4. Abbie Fox of G.A.M.E On Photography
If you find someone you love, that’s great. However, if that person also shares your passion for photography, why not lock it down? Las Vegas sports photographer Abbie Fox and her husband, Erik, run G.A.M.E On Photography, a family-run business that specializes in action and portrait shots from basketball, football, dance, and beyond. Their sports portraits are really something spectacular, using editing techniques to make their subjects pop rather than washing them out. Fox has also gained traction from her viral Fed is Best photography series that includes mothers feeding their babies in every way. Fox considers herself as much a “mom activist” as photographer, showing well in the school team and game shots she’s asked to come and take.
5. L.E. Baskow of Left Eye Images
Great sports photography doesn’t just mean capturing parts of the game; what goes on behind the scenes can make for great coverage, as well. Whether it’s the team’s mascot engaging in a game of beer pong or someone in the front row holding back tears. L.E. Baskow is incredible at both, but as with the above photograph of the WALK Church pastor engaging in a pregame prayer with his team, he manages to capture the kind of moment all great photojournalists are searching for: a reason. Baskow’s passion is combining cycling and photography, which started on a cross-country trip and ended where he is today. He’s an award-winning staff photographer for the Review-Journal, aiming to put his subjects at ease while showcasing the beauty of what America has to offer.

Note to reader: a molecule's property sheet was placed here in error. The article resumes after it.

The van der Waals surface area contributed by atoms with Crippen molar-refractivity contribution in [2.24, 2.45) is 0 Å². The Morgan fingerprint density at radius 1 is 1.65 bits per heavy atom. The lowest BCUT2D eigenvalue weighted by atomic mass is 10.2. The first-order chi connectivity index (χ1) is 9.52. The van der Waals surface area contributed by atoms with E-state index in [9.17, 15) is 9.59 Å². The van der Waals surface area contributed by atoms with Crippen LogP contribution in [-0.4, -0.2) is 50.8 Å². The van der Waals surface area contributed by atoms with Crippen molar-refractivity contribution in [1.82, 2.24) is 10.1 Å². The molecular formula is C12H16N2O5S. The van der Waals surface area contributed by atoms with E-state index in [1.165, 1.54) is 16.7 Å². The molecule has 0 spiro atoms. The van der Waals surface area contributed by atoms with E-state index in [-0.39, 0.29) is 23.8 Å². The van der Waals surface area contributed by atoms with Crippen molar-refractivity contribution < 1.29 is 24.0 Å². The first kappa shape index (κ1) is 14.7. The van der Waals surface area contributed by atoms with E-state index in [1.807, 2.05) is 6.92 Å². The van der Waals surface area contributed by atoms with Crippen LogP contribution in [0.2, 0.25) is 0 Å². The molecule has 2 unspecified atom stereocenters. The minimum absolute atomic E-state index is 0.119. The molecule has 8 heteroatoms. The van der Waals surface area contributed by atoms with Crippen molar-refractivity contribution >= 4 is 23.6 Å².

Las Vegas sports photographer Tyge O’Donnell was born to do this work. His father, Joe, was a renowned documentarian and photojournalist famed for his photographs in Nagasaki and Hiroshima after the dropping of the atomic bombs. O’Donnell’s first experience with a camera came when he found an abandoned Kodak in a drawer at home. Since then, he’s taken photographs of everything from the Las Vegas Golden Knights in action to the excitement around the Las Vegas Lights Football Club. In his Instagram bio, he says he has the power to freeze time — and, in looking at his photographs, one can’t help but agree.
7. Heidi Fang